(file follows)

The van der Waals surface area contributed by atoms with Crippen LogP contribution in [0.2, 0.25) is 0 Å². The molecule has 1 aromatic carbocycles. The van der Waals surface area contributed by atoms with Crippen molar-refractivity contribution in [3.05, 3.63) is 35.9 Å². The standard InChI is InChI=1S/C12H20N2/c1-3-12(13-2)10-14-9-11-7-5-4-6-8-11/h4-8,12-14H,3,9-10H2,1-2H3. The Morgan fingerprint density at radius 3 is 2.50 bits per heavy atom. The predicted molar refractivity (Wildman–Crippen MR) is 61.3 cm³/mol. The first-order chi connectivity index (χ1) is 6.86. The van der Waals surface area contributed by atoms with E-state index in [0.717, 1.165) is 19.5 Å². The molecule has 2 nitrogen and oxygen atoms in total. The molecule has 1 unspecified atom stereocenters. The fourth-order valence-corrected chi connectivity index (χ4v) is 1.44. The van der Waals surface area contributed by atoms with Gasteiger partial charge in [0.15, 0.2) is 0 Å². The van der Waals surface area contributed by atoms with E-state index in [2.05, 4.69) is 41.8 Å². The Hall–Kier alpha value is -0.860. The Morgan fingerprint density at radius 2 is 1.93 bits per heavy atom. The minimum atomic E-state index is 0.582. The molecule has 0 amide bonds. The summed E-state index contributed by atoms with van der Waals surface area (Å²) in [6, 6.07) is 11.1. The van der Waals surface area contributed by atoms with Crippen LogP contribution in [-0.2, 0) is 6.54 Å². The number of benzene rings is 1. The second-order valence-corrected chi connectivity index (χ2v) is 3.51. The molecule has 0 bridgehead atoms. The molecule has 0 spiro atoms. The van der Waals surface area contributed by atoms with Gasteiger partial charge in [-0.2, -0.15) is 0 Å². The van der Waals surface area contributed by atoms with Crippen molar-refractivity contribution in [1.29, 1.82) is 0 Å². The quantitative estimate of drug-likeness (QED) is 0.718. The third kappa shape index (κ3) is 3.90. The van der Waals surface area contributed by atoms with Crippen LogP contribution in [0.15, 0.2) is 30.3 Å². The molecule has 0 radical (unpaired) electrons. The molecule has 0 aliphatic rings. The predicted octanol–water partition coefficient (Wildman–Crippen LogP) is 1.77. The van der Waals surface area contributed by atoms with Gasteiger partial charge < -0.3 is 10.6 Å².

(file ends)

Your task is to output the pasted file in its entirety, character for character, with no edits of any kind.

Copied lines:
The van der Waals surface area contributed by atoms with Crippen LogP contribution in [0.2, 0.25) is 0 Å². The molecule has 1 aromatic carbocycles. The van der Waals surface area contributed by atoms with Crippen molar-refractivity contribution in [3.05, 3.63) is 35.9 Å². The standard InChI is InChI=1S/C12H20N2/c1-3-12(13-2)10-14-9-11-7-5-4-6-8-11/h4-8,12-14H,3,9-10H2,1-2H3. The Morgan fingerprint density at radius 3 is 2.50 bits per heavy atom. The predicted molar refractivity (Wildman–Crippen MR) is 61.3 cm³/mol. The first-order chi connectivity index (χ1) is 6.86. The van der Waals surface area contributed by atoms with E-state index in [0.717, 1.165) is 19.5 Å². The molecule has 2 nitrogen and oxygen atoms in total. The molecule has 1 unspecified atom stereocenters. The fourth-order valence-corrected chi connectivity index (χ4v) is 1.44. The van der Waals surface area contributed by atoms with Gasteiger partial charge in [0.15, 0.2) is 0 Å². The van der Waals surface area contributed by atoms with E-state index in [2.05, 4.69) is 41.8 Å². The Hall–Kier alpha value is -0.860. The Morgan fingerprint density at radius 2 is 1.93 bits per heavy atom. The minimum atomic E-state index is 0.582. The molecule has 0 amide bonds. The summed E-state index contributed by atoms with van der Waals surface area (Å²) in [6, 6.07) is 11.1. The van der Waals surface area contributed by atoms with Crippen LogP contribution in [-0.2, 0) is 6.54 Å². The number of benzene rings is 1. The second-order valence-corrected chi connectivity index (χ2v) is 3.51. The molecule has 0 bridgehead atoms. The molecule has 0 spiro atoms. The van der Waals surface area contributed by atoms with Gasteiger partial charge in [-0.2, -0.15) is 0 Å². The van der Waals surface area contributed by atoms with Crippen molar-refractivity contribution in [1.29, 1.82) is 0 Å². The quantitative estimate of drug-likeness (QED) is 0.718. The third kappa shape index (κ3) is 3.90. The van der Waals surface area contributed by atoms with Crippen LogP contribution in [0.15, 0.2) is 30.3 Å². The molecule has 0 radical (unpaired) electrons. The molecule has 0 aliphatic rings. The predicted octanol–water partition coefficient (Wildman–Crippen LogP) is 1.77. The van der Waals surface area contributed by atoms with Gasteiger partial charge < -0.3 is 10.6 Å².